A group of three Neolithic flint tools

A group of three Neolithic flint tools

Code: 2764


Description: A group of three flint tools. The largest, a bifacially-flaked pointed grey flint knife with a small area of cortex remaining on one side, found Culford, Suffolk; the second, a broken thin bifacially-flaked brown flint oval blade segment with an oblique fracture (not marked with locality); and the third, a mottled grey flint end-scraper fashioned from a thin flake, found Rampart Field, Icklingham, Suffolk.

Size: 40-60 mm/1.6-2.4 ins. in length

Culture: Neolithic

Date: c. 2000-3500 B.C.

Provenance: Two ex Dr. H.A. Fawcett Collection with his collectors mark, one ex F.S. Clark Collection, Woking, Surrey, with his collectors mark.

Background: Dr. Hugh Alderson Fawcett (1891-1982) was a general practitioner and antiquarian who built up an important collection of ancient implements, weapons and ornaments that eventually numbered some eight thousand items. It was he who alerted the British Museum to the discovery of the fabulous Mildenhall treasure after being shown it by Sydney Ford during Easter in 1946. The bulk of his collection is now in the Bristol Museum and Art Gallery, but Fawcett previously sold or traded many pieces in order to improve his collection. His distinctive monogram and careful recording of provenance makes his pieces readily identifiable.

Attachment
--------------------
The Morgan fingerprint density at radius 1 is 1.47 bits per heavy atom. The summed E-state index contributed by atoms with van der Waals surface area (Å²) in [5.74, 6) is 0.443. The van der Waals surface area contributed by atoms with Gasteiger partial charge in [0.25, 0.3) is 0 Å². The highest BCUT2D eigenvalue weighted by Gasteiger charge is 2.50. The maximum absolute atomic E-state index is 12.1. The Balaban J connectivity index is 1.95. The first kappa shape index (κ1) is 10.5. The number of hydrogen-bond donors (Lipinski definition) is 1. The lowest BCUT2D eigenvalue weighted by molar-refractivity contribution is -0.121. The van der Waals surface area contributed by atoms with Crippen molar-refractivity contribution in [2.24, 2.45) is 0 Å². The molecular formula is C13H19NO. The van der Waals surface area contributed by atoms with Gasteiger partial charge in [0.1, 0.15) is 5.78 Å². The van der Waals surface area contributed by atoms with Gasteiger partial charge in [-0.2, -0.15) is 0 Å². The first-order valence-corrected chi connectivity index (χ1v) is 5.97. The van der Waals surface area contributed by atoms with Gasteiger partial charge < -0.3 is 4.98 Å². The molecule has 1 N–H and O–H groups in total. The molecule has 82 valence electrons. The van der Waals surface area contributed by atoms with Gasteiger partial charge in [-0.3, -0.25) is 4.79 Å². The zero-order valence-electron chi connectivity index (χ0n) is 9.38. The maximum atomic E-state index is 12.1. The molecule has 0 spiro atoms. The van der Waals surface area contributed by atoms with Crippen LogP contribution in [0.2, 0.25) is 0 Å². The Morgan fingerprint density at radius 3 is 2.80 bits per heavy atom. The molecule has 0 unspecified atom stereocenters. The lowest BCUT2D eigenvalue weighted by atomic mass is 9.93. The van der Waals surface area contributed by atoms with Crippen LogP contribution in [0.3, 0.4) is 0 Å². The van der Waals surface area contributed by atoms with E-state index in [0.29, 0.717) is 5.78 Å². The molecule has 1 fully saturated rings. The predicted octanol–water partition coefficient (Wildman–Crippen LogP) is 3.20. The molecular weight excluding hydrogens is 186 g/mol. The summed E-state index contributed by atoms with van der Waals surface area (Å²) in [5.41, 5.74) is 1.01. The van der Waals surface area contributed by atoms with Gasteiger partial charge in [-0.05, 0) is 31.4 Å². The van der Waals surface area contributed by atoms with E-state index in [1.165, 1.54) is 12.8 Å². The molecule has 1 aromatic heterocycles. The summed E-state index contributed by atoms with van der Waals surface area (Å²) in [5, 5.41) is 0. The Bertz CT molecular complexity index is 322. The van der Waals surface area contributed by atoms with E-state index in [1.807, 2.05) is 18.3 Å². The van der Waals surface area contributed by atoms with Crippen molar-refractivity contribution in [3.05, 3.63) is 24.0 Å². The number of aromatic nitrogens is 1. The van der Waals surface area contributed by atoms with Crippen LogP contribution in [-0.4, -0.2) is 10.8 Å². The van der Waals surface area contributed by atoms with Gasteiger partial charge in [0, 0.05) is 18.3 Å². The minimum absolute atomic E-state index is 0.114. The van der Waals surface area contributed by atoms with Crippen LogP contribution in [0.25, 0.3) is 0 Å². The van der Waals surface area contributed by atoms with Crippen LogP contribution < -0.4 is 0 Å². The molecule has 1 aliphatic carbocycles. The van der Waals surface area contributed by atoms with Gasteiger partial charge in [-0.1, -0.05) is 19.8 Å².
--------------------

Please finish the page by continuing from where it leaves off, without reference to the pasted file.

Fred Sydney Clark (1923-2016) ran the Old Curiosity Shoppe, The Quadrant, Onslow Street, Guildford, Surrey, in the 1970’s-1980’s selling a range of collectables. A passionate collector and field-walker, he built up a fine collection of antiquities, notable for British prehistoric items, a significant number of which he obtained through trade with Dr. H.A. Fawcett. Like Fawcett, he was meticulous in documenting his collection, even the most humble tools were catalogued and fully labelled with locality, accession number and his characteristic monogram.